Docker SIGTERM not being delivered to node.js/coffee app when started with flags
I’ve set up listeners in my application to catch SIGTERM, SIGINT and SIGUSR2:
# kill process.on 'SIGTERM', -> killExecutors 'SIGTERM' # ctrl + c process.on 'SIGINT', -> killExecutors 'SIGINT' # nodemon signal process.on 'SIGUSR2', -> killExecutors 'SIGUSR2'
It works as expected. When I run it inside a docker instance:
FROM node:4.4.7 MAINTAINER Newborns <firstname.lastname@example.org> COPY . /src EXPOSE 7733 WORKDIR /src RUN npm install CMD ["./node_modules/.bin/coffee", "feeder.coffee"]
Everything works fine, too. BUT, when I add a node flag to the execution
FROM node:4.4.7 MAINTAINER Newborns <email@example.com> COPY . /src EXPOSE 7733 WORKDIR /src RUN npm install CMD ["./node_modules/.bin/coffee", "--nodejs", "--max_old_space_size=384", "feeder.coffee"]
it stops catching the signals. I’ve tried to change de CMD exec form to
CMD ./node_modules/.bin/coffee --nodejs --max_old_space_size=384 feeder.coffee
but still doesn’t work. What changes between the execution with and without flags?
Actually, what happens is that docker starts one process when no flags are passed
USER PID %CPU %MEM VSZ RSS TTY STAT START TIME COMMAND root 1 4.2 1.0 960940 85424 ? Ssl 20:21 0:01 node ./node_modules/.bin/coffee feeder.coffee root 16 0.1 0.0 20220 2884 ? Ss 20:22 0:00 bash root 20 0.0 0.0 17500 2064 ? R+ 20:22 0:00 ps -aux
and two processes when flags are passed
USER PID %CPU %MEM VSZ RSS TTY STAT START TIME COMMAND root 1 0.1 0.3 707704 25272 ? Ssl 20:17 0:00 node ./node_modules/.bin/coffee --nodejs --max_old_space_size=384 feeder.coffee root 10 1.7 1.1 965900 90068 ? Sl 20:17 0:01 /usr/local/bin/node --max_old_space_size=384 /src/node_modules/.bin/coffee feeder.coffee
question is: why?
One Solution collect form web for “Docker SIGTERM not being delivered to node.js/coffee app when started with flags”
coffee executable when you need to use extended
node options to avoid the technicalities of signals with forked processes under Docker.
node --max_old_space_size=384 app.js
Now, onto the technicalities…
Docker and signals
The initial process in a container is PID 1 in the containers namespace. PID 1 (or the init process) is treated as a special case by the kernel with regards to signal handling.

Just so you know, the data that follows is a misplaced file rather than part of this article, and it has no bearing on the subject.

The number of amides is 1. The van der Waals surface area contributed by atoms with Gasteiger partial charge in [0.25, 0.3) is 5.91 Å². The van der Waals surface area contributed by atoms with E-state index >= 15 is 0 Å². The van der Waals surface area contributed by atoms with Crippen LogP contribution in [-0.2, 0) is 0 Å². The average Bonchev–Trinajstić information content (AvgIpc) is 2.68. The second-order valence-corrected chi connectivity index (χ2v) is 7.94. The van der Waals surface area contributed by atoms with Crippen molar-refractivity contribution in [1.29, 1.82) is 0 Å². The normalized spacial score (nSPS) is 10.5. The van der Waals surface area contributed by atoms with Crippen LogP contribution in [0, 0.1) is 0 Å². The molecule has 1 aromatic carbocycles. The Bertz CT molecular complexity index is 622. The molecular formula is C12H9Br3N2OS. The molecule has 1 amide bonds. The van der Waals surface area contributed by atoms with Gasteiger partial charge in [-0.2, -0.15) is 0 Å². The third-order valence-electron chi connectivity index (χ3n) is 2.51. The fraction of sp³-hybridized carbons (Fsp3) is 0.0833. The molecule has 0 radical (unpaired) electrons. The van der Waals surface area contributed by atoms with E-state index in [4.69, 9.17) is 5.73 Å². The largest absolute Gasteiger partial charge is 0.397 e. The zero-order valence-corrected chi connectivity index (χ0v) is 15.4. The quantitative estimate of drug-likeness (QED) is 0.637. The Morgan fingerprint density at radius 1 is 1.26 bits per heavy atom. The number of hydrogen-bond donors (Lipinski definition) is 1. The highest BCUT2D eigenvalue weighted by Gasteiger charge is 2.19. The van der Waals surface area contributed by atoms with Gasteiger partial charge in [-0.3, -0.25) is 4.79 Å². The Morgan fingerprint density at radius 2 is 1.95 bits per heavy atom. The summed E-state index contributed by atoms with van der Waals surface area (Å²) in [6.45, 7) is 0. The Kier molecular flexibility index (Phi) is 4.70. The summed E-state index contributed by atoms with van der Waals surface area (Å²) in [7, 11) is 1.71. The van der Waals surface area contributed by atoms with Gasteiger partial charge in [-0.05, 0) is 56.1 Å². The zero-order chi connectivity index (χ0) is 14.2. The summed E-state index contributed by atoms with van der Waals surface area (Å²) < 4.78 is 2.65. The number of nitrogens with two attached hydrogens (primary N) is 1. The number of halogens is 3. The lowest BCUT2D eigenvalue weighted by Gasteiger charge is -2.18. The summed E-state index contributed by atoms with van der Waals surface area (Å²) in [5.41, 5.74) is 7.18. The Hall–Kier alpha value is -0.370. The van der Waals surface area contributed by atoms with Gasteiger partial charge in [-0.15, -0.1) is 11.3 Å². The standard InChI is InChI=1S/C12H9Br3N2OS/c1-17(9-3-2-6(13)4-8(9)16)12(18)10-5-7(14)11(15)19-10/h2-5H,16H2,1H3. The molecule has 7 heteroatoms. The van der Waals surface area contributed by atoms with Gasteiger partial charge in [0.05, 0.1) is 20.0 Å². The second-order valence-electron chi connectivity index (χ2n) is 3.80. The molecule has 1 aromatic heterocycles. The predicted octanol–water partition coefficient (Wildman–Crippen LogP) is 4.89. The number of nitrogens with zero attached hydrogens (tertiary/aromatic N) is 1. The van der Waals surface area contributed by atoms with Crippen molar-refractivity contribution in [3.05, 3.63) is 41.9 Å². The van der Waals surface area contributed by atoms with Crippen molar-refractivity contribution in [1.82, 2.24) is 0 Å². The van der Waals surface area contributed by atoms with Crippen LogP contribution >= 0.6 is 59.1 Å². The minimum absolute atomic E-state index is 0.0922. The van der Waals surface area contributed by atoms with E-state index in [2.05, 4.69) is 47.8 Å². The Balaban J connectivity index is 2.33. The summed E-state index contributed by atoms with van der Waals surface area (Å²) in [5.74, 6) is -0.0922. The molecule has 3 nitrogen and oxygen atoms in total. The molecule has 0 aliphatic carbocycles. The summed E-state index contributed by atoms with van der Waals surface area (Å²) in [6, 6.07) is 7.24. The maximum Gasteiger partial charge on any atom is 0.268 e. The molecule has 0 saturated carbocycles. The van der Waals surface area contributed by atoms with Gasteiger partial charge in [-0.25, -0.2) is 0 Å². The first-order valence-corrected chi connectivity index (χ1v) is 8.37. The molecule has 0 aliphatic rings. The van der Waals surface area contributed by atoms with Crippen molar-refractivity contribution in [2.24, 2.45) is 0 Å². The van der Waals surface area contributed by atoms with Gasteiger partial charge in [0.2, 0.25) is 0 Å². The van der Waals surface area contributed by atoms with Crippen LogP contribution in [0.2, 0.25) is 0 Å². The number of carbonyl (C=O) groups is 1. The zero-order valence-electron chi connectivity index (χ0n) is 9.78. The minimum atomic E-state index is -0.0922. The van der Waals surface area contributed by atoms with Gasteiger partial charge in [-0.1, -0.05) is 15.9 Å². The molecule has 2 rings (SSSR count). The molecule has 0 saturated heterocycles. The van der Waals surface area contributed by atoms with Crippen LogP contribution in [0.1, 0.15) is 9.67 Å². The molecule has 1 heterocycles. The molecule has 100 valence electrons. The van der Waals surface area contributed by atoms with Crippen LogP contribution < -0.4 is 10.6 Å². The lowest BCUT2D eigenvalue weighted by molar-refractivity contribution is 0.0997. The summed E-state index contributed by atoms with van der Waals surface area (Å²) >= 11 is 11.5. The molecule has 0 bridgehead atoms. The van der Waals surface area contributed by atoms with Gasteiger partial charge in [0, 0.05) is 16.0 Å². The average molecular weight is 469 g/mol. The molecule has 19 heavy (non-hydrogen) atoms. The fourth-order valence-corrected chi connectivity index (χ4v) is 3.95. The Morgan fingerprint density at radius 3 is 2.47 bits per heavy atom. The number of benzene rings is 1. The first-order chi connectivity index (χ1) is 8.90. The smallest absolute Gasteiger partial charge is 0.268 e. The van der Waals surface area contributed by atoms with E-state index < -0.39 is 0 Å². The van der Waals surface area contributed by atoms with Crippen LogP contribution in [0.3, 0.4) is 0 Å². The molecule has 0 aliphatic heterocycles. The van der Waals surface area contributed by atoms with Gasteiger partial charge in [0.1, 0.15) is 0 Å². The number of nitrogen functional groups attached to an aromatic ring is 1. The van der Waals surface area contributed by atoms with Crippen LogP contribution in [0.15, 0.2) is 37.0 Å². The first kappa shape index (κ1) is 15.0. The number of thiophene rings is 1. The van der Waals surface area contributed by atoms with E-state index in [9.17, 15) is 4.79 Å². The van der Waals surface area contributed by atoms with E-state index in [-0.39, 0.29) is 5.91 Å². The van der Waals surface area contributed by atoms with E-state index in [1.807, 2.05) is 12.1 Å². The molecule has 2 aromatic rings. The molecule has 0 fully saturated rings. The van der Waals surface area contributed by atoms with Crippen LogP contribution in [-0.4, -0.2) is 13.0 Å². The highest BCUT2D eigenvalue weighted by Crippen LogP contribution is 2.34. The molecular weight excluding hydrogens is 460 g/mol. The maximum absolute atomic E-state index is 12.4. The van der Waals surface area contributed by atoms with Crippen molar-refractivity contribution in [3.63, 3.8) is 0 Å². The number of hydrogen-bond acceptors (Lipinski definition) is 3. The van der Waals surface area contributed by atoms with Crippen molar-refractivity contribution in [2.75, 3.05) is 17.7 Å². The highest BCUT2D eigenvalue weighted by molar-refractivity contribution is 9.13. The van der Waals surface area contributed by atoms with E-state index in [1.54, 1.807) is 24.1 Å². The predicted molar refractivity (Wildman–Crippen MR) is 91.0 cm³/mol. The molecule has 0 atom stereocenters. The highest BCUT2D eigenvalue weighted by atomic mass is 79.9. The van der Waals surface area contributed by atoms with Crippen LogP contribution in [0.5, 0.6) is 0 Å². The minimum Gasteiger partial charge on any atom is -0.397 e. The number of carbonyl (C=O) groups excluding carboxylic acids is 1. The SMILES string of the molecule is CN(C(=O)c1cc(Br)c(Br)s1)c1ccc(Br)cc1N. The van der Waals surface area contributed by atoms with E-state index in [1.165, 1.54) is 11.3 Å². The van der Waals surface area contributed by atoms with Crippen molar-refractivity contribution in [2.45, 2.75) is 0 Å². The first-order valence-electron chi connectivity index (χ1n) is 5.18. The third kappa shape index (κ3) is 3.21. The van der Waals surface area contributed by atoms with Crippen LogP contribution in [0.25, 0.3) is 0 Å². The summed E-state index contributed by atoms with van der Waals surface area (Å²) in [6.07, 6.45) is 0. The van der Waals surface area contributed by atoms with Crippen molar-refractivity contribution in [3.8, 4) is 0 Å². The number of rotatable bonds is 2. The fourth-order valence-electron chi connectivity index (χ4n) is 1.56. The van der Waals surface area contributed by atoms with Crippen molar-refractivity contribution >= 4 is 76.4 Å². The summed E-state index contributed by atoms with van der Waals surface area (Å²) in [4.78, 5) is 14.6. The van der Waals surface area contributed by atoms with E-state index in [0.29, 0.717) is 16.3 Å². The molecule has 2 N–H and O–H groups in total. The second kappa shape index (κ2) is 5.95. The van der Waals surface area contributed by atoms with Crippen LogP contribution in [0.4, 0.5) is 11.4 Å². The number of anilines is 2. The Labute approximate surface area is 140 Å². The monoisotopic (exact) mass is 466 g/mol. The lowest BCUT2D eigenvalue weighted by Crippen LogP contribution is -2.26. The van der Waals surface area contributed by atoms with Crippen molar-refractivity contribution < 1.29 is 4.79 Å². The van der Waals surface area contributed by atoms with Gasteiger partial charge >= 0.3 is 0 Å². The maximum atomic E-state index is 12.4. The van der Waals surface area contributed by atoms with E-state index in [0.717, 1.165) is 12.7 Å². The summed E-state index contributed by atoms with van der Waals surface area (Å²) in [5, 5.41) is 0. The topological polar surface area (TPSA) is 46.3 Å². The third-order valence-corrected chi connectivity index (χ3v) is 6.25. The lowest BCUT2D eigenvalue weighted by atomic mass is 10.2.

- If the init process does not install a signal handler, that signal won’t be sent to it.
- Signals do not propagate automatically from an init process, the process must manage this.
So a docker process is expected to handle signals itself.
As you have noted,
coffee will fork a child
node process when it has the
--nodejs option to be able to pass the extra options on.
This initially presents some odd behaviour outside of docker with signal handling (on osx at least). A
SIGTERM will be forwarded onto the child but also kill the parent
coffee process immediately, no matter how you handle the signal in your code (which is running in the child).
A quick example
process.on 'SIGTERM', -> console.log 'SIGTERM' process.on 'SIGINT', -> console.log 'SIGINT' cb = -> console.log "test" setTimeout cb, 5000
When you run this and ctrl–c, the signal is forwarded on to the child process and handled. The parent process closes immediately though and returns to the shell.
$ coffee --nodejs --max_old_space_size=384 block_signal_coffee.coffee ^C SIGINT $ <5ish second pause> test
Then the child process with your code continues running in the background for 5 seconds and eventually outputs
The main problem is the parent
coffee process does not handle any signals in code, so the signals don’t arrive and are not forwarded onto the child. This probably requires a change to coffeescript’s launcher code to fix.
The signal quirk
coffee --nodejs presents outside of Docker could also be bad if it happened under Docker. If the main container process (the parent of the fork) exits before your signal handlers have a chance to complete in the child, the container will close around them. This scenario is unlikely to happen if the above problem is fixed by just forwarding signals onto the child.